A bunch of Hicks?

The man who has been heading up a review of the British Columbia legislature's independent watchdogs recently wrote an academic paper accusing Alberta's former auditor general of overstepping his authority, recommending his successors be put on a leash. And that, according to University of Victoria political science professor emeritus Norman Ruff, suggests the review could be an attempt to take some of the bite out of our own watchdogs.

The speaker of the legislative assembly, Bill Barisoff, appointed a four-member panel to write that report on March 3 including Ron Hicks, who retired as Alberta's top bureaucrat in 2008 and has since become a professor of strategic management and organization at the University of Alberta.

The panel was charged with answering six questions about the legislature's eight statutory officers - who include the auditor general, the chief electoral officer, the children and youth representative, the conflict of interest commissioner, the information and privacy commissioner and the ombudsperson.

Among those questions: "Does each officer fulfill and adhere to his or her statutory mandate?" and "Do effective mechanisms exist to ensure that activities of each statutory officer are conducted fairly and transparently?"

But Prof. Hicks seems to have come to that panel with some strong opinions about such officers.

Just twenty-two days after being appointed its chair, the University of Alberta release one of his papers entitled "An Auditor General Who is Both Independent and Accountable: Working Effectively Within Alberta's Westminster Model Democracy" (emphasis on accountability).

In that paper, Mr. Hicks took aim at Alberta's former auditor general Fred Dunn for issuing "system audits" that went beyond examining how government was measuring its performance. Instead, he wrote, those reports "impinged" on the government's "policy making role" by criticizing its policies and programs.

As a result, the retired bureaucrat recommended the creation of processes for the auditor general "to solicit various viewpoints and determine what he or she will audit," as well as reviewing the independent officer's performance. And he further recommended a "mechanism" to ensure the auditor general adheres to the Auditor General Act.

The paper, which was circulated to Alberta MLAs by the province's speaker Ken Kowalski, was seen by Liberal leader David Swann as attacking the "very foundation of democratic accountability in Alberta" and contributing to a "new culture of silence and authoritarianism."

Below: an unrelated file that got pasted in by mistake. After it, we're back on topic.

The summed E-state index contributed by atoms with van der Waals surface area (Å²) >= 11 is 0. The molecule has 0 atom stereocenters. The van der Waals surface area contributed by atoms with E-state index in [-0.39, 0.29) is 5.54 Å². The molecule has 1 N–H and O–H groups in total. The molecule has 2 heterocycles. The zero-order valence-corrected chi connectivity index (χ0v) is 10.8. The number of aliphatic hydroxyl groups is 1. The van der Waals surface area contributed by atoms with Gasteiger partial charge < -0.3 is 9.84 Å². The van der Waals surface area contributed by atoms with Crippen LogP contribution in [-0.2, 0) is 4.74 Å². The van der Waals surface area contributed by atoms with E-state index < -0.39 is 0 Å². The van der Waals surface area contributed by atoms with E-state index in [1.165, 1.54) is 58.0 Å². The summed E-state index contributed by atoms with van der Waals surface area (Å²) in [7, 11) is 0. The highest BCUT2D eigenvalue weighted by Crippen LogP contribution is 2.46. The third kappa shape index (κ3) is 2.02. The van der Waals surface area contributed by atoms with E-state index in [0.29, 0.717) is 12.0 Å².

"I understand that senior civil servants don't like to have an independent party oversee their activity and give recommendations for improvement," University of Alberta accounting department chairman Karim Jamal later added, in a letter published in the Edmonton Journal, "but the critique of the Auditor General is unfounded."

So what does that mean for British Columbia's watchdogs?

Well, we don't know yet because the review Mr. Hick's panel prepared - which was completed on April 15 - hasn't yet been made public. That report is now being considered by the legislative assembly management committee.

But here's Prof. Ruff's best guess: "It may be the choice of the chair helps direct the likely direction of the report...When people are appointed to so-called independent reviews, they aren't plucked from the heavens. They come with a background. And, in this case, the background seems to suggest there's an agenda here to reel in the independent officers."

"The government has already moved in that direction last week with the children and families representative," he continued, referencing a proposed government amendment that would ensure Mary Ellen Turpel-Lafond information rights don't give her unrestricted access to confidential cabinet documents.

"And, given Mr. Hicks's published critique in Alberta, it would seem government is moving in that direction in the case of the other independent officers."

Asked whether those officers should be worried, Prof. Ruff stated, "Well, they're probably already fearful" before quipping, "If you think they're out to get you, they probably are."

Mr. Hicks's fellow panelists were Brenda Eaton, who served as a deputy minister to Premier Gordon Campbell, the former head of the Ontario public service Tony Dean and ex-British Columbia auditor general George Morfitt.


I hope that Morfitt's presence on the panel balance or at least partially offset whatever perspective Hick's brings to the table.

It sounds like this review panel was selected to give Gordo recommendations that he wants to hear, i.e. to emasculate the watchdogs.

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